Rolls-Royce plans to build up to 15 mini nuclear reactors in Britain

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Artist’s concept of a Rolls-Royce SMR plantRolls-Royce

Rolls-Royce has announced that it plans to build, install, and operate up to 15 mini nuclear reactors in Britain, with the first set to go online in nine years. In a BBC Radio 4 interview with business journalist Katie Prescott on January 24, 2020’s Today program, Paul Stein, chief technology officer for Rolls-Royce, said that the company is leading a consortium to produce factory-built modular nuclear reactors that can be delivered for assembly by ordinary lorries.

Currently, the world is undergoing a boom in nuclear power. According to the World Nuclear Association, there are 448 operating civilian reactors and another 53 under construction. However, almost all of these are being built in Eastern Europe and Asia, with China alone building more reactors than the entire Western world combined.

Part of the reason for this is political with every reactor program in Europe or North America facing implacable environmentalist opposition and part of it is the expense of building and operating large reactors in an energy economy now dominated by cheap natural gas. However, one technology trend that could reverse this stagnation is the development of small, modular nuclear reactors that could be mass-produced in factories, carted to the site by ordinary lorries, and then assembled to generate cheap carbon-free electricity.

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Rolls-Royce ACCEL all-electric plane prepares to set a world record

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Rolls-Royce wants to create the ‘fastest electric plane ever,’ a goal that falls under its Accelerating the Electrification of Flight (ACCEL) initiative. The project is part of Rolls-Royce’s mission to advance aviation with the electrification of flight, opening the door for green air travel. The company is backed by government funding in this effort.

Assuming everything goes according to plan, ACCEL will usher in the fastest all-electric airplane in the world. The company announced last week that it has taken ‘an important step’ in this project by officially unveiling the electric model at the Gloucestershire Airport.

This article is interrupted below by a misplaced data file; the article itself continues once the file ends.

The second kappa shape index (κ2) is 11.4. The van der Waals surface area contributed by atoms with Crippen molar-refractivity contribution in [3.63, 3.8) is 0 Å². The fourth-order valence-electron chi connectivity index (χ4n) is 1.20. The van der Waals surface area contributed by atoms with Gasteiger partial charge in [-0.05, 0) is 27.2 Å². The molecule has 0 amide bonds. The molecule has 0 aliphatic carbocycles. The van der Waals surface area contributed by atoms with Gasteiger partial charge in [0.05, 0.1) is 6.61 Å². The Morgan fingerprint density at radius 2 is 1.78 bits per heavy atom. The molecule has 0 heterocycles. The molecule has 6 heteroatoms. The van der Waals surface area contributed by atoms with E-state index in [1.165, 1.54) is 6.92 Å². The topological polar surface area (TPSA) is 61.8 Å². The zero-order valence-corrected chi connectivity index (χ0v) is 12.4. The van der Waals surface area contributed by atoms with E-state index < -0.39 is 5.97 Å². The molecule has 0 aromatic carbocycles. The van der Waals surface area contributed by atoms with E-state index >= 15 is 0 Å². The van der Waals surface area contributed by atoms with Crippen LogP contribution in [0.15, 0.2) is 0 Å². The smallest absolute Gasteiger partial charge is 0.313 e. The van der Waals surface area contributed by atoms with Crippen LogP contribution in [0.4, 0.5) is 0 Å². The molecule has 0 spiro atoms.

The company explains that its team is starting work on the ACCEL plane’s electrical propulsion system, specifically on integrating this system ahead of the record-breaking flight currently planned for next spring. Rolls-Royce expects the electric plane to reach or exceed 300 MPH.

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Rolls-Royce is developing tiny ‘cockroach’ robots to crawl in and fix airplane engines

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The U.K. engineer said the miniature technology can improve the way maintenance is carried out by speeding up inspections and eliminating the need to remove an engine from an aircraft for repair work to take place.

To explore the concept, the Rolls-Royce has teamed up with robotics experts at Harvard University in the U.S. and the University of Nottingham in England.

Rolls-Royce said Tuesday it is developing tiny “cockroach” robots that can crawl inside aircraft engines to spot and fix problems.

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Rolls-Royce charts course for autonomous shipping

The company has secured the grant from Tekes, the Finnish funding agency for innovation, which it plans to invest in an R&D centre in Turku, Finland.

Engineers at the site will carry out development projects focusing on land-based control centres and the use of artificial intelligence (AI) in remote and autonomous shipping.

There is still very little AI or machine learning used in the maritime industry, according to Sauli Eloranta, head of innovation and technology at Rolls-Royce Marine.

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